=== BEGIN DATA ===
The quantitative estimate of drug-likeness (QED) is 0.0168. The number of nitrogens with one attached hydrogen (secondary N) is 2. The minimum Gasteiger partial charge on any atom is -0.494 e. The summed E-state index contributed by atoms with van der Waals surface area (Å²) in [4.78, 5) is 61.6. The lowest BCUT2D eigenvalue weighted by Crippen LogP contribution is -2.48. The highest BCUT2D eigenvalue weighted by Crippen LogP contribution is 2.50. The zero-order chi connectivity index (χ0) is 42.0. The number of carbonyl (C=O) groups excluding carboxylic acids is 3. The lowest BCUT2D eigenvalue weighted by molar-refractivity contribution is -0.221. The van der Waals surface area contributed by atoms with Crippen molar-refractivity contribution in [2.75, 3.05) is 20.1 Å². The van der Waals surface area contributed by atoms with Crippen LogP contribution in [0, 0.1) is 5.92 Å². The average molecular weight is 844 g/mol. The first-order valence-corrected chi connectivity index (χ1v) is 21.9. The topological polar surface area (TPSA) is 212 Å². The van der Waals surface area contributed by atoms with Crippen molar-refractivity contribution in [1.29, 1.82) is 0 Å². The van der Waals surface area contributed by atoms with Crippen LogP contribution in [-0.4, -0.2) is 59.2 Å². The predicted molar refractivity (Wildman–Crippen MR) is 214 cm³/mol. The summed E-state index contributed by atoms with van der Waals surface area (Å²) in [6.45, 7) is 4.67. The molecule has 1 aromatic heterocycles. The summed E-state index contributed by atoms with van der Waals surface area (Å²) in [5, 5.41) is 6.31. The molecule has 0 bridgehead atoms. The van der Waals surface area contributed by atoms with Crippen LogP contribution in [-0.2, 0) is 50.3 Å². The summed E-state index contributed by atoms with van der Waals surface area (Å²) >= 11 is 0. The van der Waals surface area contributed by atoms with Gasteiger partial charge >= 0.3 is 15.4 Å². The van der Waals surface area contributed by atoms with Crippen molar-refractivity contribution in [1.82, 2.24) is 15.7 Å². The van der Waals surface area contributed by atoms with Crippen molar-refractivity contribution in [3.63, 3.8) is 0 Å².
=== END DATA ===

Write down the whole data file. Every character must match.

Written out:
The quantitative estimate of drug-likeness (QED) is 0.0168. The number of nitrogens with one attached hydrogen (secondary N) is 2. The minimum Gasteiger partial charge on any atom is -0.494 e. The summed E-state index contributed by atoms with van der Waals surface area (Å²) in [4.78, 5) is 61.6. The lowest BCUT2D eigenvalue weighted by Crippen LogP contribution is -2.48. The highest BCUT2D eigenvalue weighted by Crippen LogP contribution is 2.50. The zero-order chi connectivity index (χ0) is 42.0. The number of carbonyl (C=O) groups excluding carboxylic acids is 3. The lowest BCUT2D eigenvalue weighted by molar-refractivity contribution is -0.221. The van der Waals surface area contributed by atoms with Crippen molar-refractivity contribution in [2.75, 3.05) is 20.1 Å². The van der Waals surface area contributed by atoms with Crippen LogP contribution in [0, 0.1) is 5.92 Å². The average molecular weight is 844 g/mol. The first-order valence-corrected chi connectivity index (χ1v) is 21.9. The topological polar surface area (TPSA) is 212 Å². The van der Waals surface area contributed by atoms with Crippen molar-refractivity contribution in [1.29, 1.82) is 0 Å². The van der Waals surface area contributed by atoms with Crippen LogP contribution in [-0.4, -0.2) is 59.2 Å². The predicted molar refractivity (Wildman–Crippen MR) is 214 cm³/mol. The summed E-state index contributed by atoms with van der Waals surface area (Å²) in [6.45, 7) is 4.67. The molecule has 1 aromatic heterocycles. The summed E-state index contributed by atoms with van der Waals surface area (Å²) in [5, 5.41) is 6.31. The molecule has 0 bridgehead atoms. The van der Waals surface area contributed by atoms with Crippen LogP contribution in [-0.2, 0) is 50.3 Å². The summed E-state index contributed by atoms with van der Waals surface area (Å²) >= 11 is 0. The van der Waals surface area contributed by atoms with Gasteiger partial charge >= 0.3 is 15.4 Å². The van der Waals surface area contributed by atoms with Crippen molar-refractivity contribution in [1.82, 2.24) is 15.7 Å². The van der Waals surface area contributed by atoms with Crippen molar-refractivity contribution in [3.63, 3.8) is 0 Å².